5. MikeR

    @Joji:  As your opening question is one of the most endearing ever sent in my direction, I’m inclined to hop a flight over to your part of the world and insist that your faculty award you top marks in every subject. Whether or not you take any of ‘em anyway.
    That I’m, er, not a teenager, nor in the slightest way gifted where technology (or foresight) are concerned may perhaps be deduced from the fact that I was once invited to join a small business in a leafy part of California not far from a seat of higher learning.

    I even went so far as to look at living out there, because house prices were cheap and one home in particular had great appeal.  But I decided against it. 

    At that time, of course, Stanford University was already well known. 

    However, Silicon Valley was still five years’ into the future. 

    As was  the 5,000% increase in the value of the house I decided against buying.

  6. Dim

    Excellent article! I do not know English, but even without the translation is clear that fraudsters worldwide has become very much. I am glad that I understand people like you, Ashraf, is becoming more!
    Thankful and for the detailed program reviews. These surveys are trained to order and care.
    (Translated from Russian into English performed by Google Translations)

  7. Joji

    @Ashraf: Eh? What is thy binding sir? “Swept away by his own website”?
     
    Sorry… I don’t understand. Oh, and starting from next week, I’m going to start writing my own article on “How to make your laptop live longer” little by little when I have time. :) I’ll also draw a picture of a funny cartoon! I’m a good artist. :D  Keep your eyes peeled in your inbox Ashraf… my techie friends taught me how to keep my laptop in good shape, I’m inspired and I want my article to be posted… if you approve it of course… :P
     
    ~Joji~

  8. Joji

    @MikeR: Just curious, are you an adult or a teen? I’m a teen… currently in high school. XD
     
    But the odd thing is that highschool seems slightly easier and more fun that elementary school. O_O Especially French… surprisingly  I love French. The projects are fun and so does learning it! :D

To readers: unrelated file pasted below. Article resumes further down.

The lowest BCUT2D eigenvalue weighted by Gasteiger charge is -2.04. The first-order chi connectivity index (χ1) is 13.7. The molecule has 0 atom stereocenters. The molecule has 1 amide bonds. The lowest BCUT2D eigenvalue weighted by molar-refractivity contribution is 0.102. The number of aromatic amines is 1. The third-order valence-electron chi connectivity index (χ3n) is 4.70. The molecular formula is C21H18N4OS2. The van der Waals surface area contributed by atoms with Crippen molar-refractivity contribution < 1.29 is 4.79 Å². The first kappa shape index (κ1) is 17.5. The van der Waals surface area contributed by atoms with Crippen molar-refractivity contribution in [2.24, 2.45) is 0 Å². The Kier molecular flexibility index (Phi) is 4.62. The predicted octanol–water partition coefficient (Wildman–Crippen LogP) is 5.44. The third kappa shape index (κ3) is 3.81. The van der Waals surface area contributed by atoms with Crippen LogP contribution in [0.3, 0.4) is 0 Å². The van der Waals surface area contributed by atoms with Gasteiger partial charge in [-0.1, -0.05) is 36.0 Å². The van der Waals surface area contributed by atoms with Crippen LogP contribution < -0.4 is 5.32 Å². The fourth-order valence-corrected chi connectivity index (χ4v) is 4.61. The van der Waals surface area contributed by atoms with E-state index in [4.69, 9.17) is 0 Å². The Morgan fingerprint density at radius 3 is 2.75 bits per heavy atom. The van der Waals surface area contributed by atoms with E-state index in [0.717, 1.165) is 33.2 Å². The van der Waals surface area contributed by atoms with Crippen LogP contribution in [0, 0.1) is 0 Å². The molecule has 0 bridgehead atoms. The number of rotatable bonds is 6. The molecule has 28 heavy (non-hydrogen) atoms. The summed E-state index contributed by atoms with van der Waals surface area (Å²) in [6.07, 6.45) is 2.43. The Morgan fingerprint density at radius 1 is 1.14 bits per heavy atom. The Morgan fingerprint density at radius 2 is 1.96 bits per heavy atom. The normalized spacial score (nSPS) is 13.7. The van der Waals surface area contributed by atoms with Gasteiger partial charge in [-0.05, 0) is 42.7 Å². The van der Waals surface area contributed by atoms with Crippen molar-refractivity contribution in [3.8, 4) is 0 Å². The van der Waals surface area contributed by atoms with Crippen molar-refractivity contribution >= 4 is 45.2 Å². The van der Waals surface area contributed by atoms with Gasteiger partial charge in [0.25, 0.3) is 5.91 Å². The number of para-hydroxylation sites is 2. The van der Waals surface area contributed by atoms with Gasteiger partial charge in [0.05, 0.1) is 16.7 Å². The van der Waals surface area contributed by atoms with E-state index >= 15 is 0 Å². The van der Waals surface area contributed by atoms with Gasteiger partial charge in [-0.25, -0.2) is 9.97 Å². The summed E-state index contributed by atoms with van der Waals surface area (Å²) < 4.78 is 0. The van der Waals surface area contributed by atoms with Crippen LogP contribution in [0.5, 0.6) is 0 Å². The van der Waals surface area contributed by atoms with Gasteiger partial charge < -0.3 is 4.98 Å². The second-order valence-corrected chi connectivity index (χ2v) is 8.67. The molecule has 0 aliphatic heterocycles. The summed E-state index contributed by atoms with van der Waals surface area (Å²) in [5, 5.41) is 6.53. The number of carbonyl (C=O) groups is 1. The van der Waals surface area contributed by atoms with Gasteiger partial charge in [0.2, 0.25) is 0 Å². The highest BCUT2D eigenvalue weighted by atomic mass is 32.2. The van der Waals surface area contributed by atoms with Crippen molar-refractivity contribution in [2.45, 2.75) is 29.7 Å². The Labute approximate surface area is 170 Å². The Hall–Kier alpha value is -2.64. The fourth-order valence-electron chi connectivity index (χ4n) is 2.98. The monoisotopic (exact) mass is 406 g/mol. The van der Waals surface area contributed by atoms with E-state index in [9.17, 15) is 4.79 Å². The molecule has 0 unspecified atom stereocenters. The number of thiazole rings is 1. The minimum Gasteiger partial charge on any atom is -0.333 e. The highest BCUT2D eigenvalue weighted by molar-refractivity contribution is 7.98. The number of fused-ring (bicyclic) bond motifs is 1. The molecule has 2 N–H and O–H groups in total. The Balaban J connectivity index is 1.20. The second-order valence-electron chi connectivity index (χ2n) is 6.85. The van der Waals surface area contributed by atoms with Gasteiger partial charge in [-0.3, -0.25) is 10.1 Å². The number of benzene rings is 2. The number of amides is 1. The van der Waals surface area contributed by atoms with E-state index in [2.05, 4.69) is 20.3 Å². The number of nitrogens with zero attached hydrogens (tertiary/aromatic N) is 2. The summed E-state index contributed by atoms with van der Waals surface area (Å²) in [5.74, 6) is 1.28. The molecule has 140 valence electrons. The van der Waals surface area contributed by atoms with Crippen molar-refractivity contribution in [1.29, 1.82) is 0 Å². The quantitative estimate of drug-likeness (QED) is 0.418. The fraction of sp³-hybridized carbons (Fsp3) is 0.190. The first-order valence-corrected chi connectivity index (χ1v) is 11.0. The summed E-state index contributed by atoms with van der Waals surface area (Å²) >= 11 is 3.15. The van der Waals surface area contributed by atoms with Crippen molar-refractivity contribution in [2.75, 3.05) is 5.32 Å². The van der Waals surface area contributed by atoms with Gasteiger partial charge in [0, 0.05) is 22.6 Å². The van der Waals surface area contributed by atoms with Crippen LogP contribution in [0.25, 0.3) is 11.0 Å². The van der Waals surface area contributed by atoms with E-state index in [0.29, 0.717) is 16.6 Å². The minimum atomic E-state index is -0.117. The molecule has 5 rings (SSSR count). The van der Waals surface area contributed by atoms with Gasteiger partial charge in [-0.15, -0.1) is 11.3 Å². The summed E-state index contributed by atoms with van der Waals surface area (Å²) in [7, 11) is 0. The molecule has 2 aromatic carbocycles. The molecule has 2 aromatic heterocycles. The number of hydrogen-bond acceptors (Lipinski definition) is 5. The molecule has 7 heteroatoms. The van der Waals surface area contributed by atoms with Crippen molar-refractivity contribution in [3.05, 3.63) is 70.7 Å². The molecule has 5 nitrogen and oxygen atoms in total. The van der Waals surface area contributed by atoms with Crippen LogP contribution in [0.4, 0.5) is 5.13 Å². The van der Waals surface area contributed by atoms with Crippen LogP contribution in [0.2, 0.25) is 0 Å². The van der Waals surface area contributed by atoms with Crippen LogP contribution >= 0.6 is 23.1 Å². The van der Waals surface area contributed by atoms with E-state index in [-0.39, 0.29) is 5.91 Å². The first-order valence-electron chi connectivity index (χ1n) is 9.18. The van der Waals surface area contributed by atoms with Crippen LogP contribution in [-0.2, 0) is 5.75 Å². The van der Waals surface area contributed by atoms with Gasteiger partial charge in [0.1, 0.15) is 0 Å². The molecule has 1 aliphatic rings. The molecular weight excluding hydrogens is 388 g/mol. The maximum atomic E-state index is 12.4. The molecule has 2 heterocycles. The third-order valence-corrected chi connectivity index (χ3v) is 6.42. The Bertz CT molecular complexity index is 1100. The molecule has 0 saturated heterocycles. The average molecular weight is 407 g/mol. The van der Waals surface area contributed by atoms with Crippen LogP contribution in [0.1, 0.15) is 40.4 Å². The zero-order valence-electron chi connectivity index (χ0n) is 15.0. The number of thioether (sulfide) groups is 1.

I used to not like French at all when I was still in elementary school, it wasn’t fun at all. :(
     
    ~Joji~

  9. MikeR

    @Joji:  Way to go, Joji — and lots of luck with the upcoming challenges (even it means you’re going to have to cut back on time spent on your favorite sites.) Raymond and AskVG are favorites of mine too. dot tech still manages to intrigue me the most, largely because I still can’t figure out how Ashraf does without sleep for, er, months at a time. . .

  10. Joji

    @MikeR: What… agent? What do I do as an agent… Sir R? LoL.

    Ugh… I gotta get ready for upcoming tests, school is getting kinda tough now that “death month” have come again!
    No wait… there are 2 death months. They are April and May… I heard those are the killer months where the teachers give you tons of projects and tests to do! D:

    Gotta work hard! X(

    ~Joji~

  11. Joji

    @MikeR: I share my stuff with 3 websites. They are dot.Tech, AskVG, and Raymond.cc.

    Raymond is… currently extremely busy like Ashraf was.

    Vishal Gupta (aka VG) is a guy who writes articles based on different Microsoft OS, security updates for browsers and Windows, and also has his own giveaways. :) The cool part is that VG is an employee from Microsoft! Before dot.Tech i was a fan of VG, and I still am I fan of him. I can’t wait to get Win 7! He shared many things on how to tweak and customize Win 7! :D

    Then here comes dot.Tech. I have only recently known his site through… Google? I’m not sure, but I like dot.Tech because it has a variety of different things topics. Very reliable. :D

    So pretty much, whenever I find something interesting, I share my stuff to both sites (Ashraf and VG) ’cause they both are my big techie fans! XD

    ~Joji~

  12. MikeR

    @ Ashraf, #36:  well done — you’re correct, the kind of conventional search undertaken on that site for an award it has itself handed out doesn’t yield a thing; Googling, however, does.